The glorious green of summer is brightening up the winter at Holbrooks 13 acre farm. As the snow flurries begin, Jacqueline Maisonpierre, 24, winter manager for the farm, said it is still possible to find spinach, kale, collard greens, gourmet salad mix growing fresh on the property.
Maisonpierre is holding down the fort for the winter while the Holbrooks are away. “In past winters, we operated on the honor system, but this year we are still open and growing greens,” she said.
Besides the home grown veggies, the farm shop is stocking other goods that Holbrook is known for. “We are carrying fresh milk and we have 350 chickens, so we still have fresh eggs,” Maisonpierre explained. “And we are bringing other kinds of things in as well.”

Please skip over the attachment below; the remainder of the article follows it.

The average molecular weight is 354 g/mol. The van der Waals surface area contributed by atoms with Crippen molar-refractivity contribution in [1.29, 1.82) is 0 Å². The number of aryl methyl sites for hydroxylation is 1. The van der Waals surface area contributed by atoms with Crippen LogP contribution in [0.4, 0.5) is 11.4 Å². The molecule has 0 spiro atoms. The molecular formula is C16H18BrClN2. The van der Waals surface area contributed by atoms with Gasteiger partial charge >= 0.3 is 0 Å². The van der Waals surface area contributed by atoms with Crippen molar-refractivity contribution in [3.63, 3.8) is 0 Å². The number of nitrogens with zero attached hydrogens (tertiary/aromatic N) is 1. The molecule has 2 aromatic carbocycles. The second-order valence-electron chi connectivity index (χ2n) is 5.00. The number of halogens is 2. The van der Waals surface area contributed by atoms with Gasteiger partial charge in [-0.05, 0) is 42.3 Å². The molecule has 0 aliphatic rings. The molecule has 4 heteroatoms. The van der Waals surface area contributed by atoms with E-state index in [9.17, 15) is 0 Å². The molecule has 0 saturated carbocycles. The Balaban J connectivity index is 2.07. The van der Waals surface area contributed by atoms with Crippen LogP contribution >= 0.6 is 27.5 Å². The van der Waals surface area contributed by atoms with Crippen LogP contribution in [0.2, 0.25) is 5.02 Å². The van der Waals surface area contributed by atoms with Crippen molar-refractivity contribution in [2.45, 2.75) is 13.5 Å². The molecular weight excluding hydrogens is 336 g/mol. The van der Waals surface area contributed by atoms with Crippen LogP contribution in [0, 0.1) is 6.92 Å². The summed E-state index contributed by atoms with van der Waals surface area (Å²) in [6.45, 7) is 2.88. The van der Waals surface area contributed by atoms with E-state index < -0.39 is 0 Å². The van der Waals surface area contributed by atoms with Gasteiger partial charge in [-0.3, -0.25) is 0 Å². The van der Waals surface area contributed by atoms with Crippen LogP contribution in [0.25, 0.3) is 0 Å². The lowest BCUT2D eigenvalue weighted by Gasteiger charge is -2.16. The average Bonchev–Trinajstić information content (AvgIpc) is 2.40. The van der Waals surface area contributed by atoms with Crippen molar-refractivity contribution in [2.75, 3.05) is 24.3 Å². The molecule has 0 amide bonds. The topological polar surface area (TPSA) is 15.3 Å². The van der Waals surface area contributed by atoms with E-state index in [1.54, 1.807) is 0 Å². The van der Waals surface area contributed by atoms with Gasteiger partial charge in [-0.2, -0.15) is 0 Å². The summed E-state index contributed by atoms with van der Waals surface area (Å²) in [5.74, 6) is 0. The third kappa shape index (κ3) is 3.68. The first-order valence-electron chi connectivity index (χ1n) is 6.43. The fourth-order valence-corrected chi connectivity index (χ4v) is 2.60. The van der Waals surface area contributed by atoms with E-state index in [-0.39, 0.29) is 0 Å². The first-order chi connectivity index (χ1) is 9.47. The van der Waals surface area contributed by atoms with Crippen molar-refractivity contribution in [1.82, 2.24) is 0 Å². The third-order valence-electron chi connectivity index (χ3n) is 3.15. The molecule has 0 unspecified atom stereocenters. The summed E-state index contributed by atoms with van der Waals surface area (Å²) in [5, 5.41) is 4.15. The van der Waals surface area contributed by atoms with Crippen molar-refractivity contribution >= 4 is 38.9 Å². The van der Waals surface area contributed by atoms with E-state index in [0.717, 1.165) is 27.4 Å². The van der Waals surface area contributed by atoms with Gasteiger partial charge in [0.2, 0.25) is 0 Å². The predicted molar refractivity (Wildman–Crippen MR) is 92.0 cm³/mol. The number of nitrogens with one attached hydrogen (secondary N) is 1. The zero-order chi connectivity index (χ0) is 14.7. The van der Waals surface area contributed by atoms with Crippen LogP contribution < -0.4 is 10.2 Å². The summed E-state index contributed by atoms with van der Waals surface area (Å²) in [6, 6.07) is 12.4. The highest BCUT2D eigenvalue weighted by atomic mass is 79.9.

Colorful shopping baskets now hang above the case where the greens are kept cool, artfully arranged by Barbara DeLong, who is also helping out at the shop for the winter.
DeLong is a florist and said that in the summer, she gets all of her flowers for weddings at Holbrooks. “My daughter and I go out with big buckets of water and a red wagon and cut the flowers as we walk along,” she said. “Working here this winter fits in my my own seasonal schedule. It's a nice little haven or warmth and green.”
The walk to the greenhouses is as cold as can be expected, but inside the greenhouses are warm and humid. Maisonpierre explained that they are heated by nothing but the sun and large drums filled with water. “It gets so warm in here I have to take off the layers,” she laughed, her cheeks still rosy from working outside in the cold.
The science behind greenhouses is simple. Anyone can create a small greenhouse at home, according to Maisonpierre. “ All you need is box and a piece of glass, and you can grow your own lettuce all year long.”